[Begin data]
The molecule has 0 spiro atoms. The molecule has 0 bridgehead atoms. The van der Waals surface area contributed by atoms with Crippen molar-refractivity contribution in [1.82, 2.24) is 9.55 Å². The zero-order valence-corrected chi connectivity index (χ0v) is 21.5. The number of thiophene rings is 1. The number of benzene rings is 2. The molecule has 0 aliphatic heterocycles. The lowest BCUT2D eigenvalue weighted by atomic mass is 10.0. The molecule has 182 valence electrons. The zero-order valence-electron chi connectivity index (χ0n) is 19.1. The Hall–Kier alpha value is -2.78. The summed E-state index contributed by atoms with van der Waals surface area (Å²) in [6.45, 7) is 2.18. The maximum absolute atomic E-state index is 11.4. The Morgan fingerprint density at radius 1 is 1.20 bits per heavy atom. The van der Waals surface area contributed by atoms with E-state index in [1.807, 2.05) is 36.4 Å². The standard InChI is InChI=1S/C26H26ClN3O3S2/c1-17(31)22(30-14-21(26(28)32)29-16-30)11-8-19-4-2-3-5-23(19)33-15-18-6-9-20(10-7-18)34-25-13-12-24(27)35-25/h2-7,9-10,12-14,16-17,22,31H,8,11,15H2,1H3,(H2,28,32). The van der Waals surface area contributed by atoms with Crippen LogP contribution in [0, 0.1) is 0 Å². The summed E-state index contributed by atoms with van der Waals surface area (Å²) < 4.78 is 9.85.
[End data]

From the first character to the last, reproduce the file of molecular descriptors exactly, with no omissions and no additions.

The molecule has 0 spiro atoms. The molecule has 0 bridgehead atoms. The van der Waals surface area contributed by atoms with Crippen molar-refractivity contribution in [1.82, 2.24) is 9.55 Å². The zero-order valence-corrected chi connectivity index (χ0v) is 21.5. The number of thiophene rings is 1. The number of benzene rings is 2. The molecule has 0 aliphatic heterocycles. The lowest BCUT2D eigenvalue weighted by atomic mass is 10.0. The molecule has 182 valence electrons. The zero-order valence-electron chi connectivity index (χ0n) is 19.1. The Hall–Kier alpha value is -2.78. The summed E-state index contributed by atoms with van der Waals surface area (Å²) in [6.45, 7) is 2.18. The maximum absolute atomic E-state index is 11.4. The Morgan fingerprint density at radius 1 is 1.20 bits per heavy atom. The van der Waals surface area contributed by atoms with E-state index in [1.807, 2.05) is 36.4 Å². The standard InChI is InChI=1S/C26H26ClN3O3S2/c1-17(31)22(30-14-21(26(28)32)29-16-30)11-8-19-4-2-3-5-23(19)33-15-18-6-9-20(10-7-18)34-25-13-12-24(27)35-25/h2-7,9-10,12-14,16-17,22,31H,8,11,15H2,1H3,(H2,28,32). The van der Waals surface area contributed by atoms with Crippen LogP contribution in [0, 0.1) is 0 Å². The summed E-state index contributed by atoms with van der Waals surface area (Å²) < 4.78 is 9.85.